Alyssa, a sophomore at Quinnipiac, said she looks up to Keith, too.
“It wasn’t a good thing that happened, but it definitely made us a lot closer,” she said. “We have a lot of respect for each other.”
Keith was attending the Wheeler Avenue Elementary School in Valley Stream, N.Y., that Tuesday when he first heard there had been an attack on the World Trade Center. As usual, his neighbor picked him up from school later that day.
“I remember her saying, ‘Your parents are OK, they’re fine, we’re just going to take you home and we’ll find out later,’” Keith said. “Then basically the rest of the time after that is one big blur.”
He found out recently from his mom that he and his two sisters continued to attend school that week.
“She didn’t keep us home because she didn’t know what else she would do with us,” Keith said. “It was so hectic.
“We had all of our family at our house, all of our friends coming by, people making dinner for us and our family so mom didn’t have to do anything. For the next few days, we were watching the news, waiting for phone calls.”
The next thing Keith remembered after hearing his mom explain what had happened was pulling up to the memorial service in a limo. He said more than a thousand people came to the church; the street was lined with townsfolk, his dad’s friends from the FDNY, and his little league baseball team – which his dad coached. But he said he was overwhelmed and didn’t fully grasp what was going on.
“I was looking out the window of the limo and was like, ‘Hey look, there are these people we know,’ and obviously my mom was just not in that state of mind,” he said.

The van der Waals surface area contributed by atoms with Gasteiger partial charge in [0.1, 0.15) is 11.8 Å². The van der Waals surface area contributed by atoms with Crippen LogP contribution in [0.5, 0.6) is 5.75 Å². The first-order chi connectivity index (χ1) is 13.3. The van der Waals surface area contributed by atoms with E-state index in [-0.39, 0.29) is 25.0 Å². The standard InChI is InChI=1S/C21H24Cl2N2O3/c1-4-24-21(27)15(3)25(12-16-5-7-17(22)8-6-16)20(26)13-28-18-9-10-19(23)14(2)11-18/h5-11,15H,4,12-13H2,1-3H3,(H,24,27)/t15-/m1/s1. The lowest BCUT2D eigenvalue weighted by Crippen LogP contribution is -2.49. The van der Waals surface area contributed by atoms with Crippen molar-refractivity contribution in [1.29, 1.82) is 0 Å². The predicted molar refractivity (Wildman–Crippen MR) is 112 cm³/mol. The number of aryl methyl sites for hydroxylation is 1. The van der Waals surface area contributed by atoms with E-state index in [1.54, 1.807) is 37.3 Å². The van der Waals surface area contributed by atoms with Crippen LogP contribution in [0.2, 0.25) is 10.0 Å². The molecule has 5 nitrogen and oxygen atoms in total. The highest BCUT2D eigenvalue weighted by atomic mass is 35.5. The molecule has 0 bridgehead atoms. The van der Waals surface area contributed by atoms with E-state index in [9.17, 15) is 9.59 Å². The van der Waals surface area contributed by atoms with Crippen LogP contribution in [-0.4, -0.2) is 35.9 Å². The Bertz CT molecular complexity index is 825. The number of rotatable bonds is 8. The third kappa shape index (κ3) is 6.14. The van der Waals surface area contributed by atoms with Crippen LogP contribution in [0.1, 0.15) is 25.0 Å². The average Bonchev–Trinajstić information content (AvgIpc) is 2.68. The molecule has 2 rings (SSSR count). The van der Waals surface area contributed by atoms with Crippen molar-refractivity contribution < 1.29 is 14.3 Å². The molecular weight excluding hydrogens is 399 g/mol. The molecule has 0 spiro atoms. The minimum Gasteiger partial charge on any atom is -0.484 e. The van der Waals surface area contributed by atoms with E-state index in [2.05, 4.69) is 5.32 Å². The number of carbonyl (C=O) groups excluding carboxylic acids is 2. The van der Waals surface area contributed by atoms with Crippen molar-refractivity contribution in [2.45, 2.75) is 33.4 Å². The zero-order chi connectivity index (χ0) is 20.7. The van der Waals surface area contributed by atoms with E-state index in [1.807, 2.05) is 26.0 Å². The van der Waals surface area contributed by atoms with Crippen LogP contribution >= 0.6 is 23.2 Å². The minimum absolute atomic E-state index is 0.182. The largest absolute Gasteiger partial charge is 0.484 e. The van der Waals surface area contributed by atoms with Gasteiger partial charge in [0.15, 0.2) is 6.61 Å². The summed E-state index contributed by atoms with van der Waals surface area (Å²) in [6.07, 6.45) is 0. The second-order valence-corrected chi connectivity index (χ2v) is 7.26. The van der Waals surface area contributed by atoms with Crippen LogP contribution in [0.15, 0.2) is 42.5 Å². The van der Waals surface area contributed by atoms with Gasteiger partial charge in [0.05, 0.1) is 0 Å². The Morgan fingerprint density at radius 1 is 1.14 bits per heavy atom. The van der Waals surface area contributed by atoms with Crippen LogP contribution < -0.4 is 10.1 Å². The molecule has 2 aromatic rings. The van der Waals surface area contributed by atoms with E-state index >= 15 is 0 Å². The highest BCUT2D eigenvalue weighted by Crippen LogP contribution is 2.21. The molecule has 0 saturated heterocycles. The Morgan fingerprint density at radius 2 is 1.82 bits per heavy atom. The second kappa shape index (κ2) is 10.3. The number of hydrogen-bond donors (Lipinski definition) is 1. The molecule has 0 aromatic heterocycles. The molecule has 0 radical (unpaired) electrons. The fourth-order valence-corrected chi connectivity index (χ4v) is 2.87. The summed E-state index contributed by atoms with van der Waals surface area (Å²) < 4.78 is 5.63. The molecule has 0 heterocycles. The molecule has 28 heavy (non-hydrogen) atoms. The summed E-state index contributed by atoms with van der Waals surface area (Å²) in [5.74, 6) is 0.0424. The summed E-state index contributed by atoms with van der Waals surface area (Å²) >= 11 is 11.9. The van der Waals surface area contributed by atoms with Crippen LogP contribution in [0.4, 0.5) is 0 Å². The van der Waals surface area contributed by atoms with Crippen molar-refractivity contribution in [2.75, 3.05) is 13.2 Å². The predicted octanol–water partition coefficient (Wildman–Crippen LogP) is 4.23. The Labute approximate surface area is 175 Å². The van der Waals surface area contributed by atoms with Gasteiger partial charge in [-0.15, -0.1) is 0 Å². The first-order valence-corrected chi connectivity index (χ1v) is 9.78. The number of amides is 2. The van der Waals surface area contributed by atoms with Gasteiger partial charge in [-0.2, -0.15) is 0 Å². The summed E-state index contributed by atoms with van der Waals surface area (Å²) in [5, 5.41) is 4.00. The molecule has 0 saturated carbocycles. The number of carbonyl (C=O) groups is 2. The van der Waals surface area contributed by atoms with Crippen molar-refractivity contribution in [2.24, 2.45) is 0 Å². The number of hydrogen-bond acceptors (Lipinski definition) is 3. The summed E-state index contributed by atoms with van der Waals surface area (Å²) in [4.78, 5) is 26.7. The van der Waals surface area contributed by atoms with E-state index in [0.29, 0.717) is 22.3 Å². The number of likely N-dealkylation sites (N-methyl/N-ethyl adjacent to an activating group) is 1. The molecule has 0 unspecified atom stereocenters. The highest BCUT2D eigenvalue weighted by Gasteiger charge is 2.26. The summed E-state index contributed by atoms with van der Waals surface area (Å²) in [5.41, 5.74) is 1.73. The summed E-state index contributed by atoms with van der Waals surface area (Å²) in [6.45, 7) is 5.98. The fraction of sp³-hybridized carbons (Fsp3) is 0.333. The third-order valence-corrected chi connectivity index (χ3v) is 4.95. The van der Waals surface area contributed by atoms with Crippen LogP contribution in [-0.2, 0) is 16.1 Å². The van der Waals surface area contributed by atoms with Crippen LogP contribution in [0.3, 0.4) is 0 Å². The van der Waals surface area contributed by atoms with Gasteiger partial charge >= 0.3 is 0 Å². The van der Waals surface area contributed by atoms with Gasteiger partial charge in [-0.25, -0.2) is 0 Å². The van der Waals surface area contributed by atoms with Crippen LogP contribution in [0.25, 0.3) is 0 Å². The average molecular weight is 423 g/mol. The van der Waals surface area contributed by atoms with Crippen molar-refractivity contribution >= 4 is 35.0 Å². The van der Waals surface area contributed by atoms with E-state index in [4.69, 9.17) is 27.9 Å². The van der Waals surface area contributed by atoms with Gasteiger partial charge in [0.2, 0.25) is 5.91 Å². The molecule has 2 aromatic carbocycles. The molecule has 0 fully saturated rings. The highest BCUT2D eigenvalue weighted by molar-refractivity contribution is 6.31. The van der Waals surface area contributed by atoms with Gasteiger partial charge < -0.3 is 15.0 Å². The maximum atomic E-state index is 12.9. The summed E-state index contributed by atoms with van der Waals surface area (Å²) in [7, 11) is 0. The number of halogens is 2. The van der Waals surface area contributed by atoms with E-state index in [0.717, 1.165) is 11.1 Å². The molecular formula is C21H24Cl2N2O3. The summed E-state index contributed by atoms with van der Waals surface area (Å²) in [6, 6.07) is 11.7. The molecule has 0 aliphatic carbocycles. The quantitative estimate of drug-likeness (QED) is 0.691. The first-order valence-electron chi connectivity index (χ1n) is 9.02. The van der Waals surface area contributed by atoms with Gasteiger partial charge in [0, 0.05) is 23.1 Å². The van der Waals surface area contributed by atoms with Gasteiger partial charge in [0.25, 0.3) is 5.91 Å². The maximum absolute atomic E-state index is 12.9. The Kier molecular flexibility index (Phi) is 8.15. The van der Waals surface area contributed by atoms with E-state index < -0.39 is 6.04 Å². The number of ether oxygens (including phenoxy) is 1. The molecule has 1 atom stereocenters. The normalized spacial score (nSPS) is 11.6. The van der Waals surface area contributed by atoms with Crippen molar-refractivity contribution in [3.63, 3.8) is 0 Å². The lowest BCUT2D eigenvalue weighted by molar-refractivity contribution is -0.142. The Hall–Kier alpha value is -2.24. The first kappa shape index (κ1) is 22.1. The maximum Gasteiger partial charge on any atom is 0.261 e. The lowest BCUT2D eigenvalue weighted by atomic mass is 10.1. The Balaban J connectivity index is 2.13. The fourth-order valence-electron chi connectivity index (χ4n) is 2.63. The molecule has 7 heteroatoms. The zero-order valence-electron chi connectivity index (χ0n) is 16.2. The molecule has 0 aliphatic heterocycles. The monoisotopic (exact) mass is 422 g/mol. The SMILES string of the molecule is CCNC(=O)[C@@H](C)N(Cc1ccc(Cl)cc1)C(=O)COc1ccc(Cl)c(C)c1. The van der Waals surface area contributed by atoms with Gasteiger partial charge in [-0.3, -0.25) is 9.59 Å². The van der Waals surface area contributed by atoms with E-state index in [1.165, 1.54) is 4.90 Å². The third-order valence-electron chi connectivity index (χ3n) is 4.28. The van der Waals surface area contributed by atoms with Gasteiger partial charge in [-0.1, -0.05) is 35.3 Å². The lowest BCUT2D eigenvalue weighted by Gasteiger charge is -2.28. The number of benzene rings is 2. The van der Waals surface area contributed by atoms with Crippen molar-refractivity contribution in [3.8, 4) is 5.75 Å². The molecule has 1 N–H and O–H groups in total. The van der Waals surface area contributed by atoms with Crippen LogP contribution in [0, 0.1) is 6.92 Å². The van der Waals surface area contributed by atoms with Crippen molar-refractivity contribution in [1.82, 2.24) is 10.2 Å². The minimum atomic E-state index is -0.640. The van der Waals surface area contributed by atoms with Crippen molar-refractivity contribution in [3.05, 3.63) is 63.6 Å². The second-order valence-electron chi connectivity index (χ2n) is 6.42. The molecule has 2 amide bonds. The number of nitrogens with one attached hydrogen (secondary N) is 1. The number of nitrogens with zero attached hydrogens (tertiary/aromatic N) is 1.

The ensuing ceremony seemingly was the toughest part for Keith to bear. His uncle Jim McCaffrey, who has been with the FDNY for 25 years and currently serves as a lieutenant, gave a speech.
“I remember him going over to the big portrait that we had of him and he saluted. That … wasn’t good for me,” Keith said. “Then after the church I remember being handed my dad’s helmet from one of the fireman.”
Keith still has the helmet stored at home.
And while studying abroad in Florence, Italy, during the last spring semester, he didn’t forget about his dad – especially on the morning of May 2.
“When I was there, we got Osama [Bin Laden],” he said jubilantly. “It took 10 years, but it was the closest thing we got to closure.”
His family remembers Orio on the holidays, but having a day when the whole nation honors his dad and the nearly 3,000 people who died is when it is most meaningful to Keith. He usually goes home to Point Lookout in Long Island, for a “really nice ceremony” to gather with his family and close friends.
For the 10th anniversary of 9/11 two months ago, Quinnipiac hosted its annual candlelit vigil on the Quad. That morning, Alex Forman, Keith’s former roommate at Quinnipiac and close friend, read Keith’s dad’s name from the steps of Arnold Bernhard Library.
“I choked up, I definitely took a pause,” Forman said. “Knowing Keith and knowing his family and just how strong they are, the whole situation, it destroys me every single time I think about it, but I’m glad to be his best friend.”
Keith says people have asked how he, his sisters and mom made it through the whole situation seemingly unscathed. He credits the support of his extended family and friends, but most notably his mom.
“She is the strongest person I know,” he said. “She was our rock throughout the whole thing.”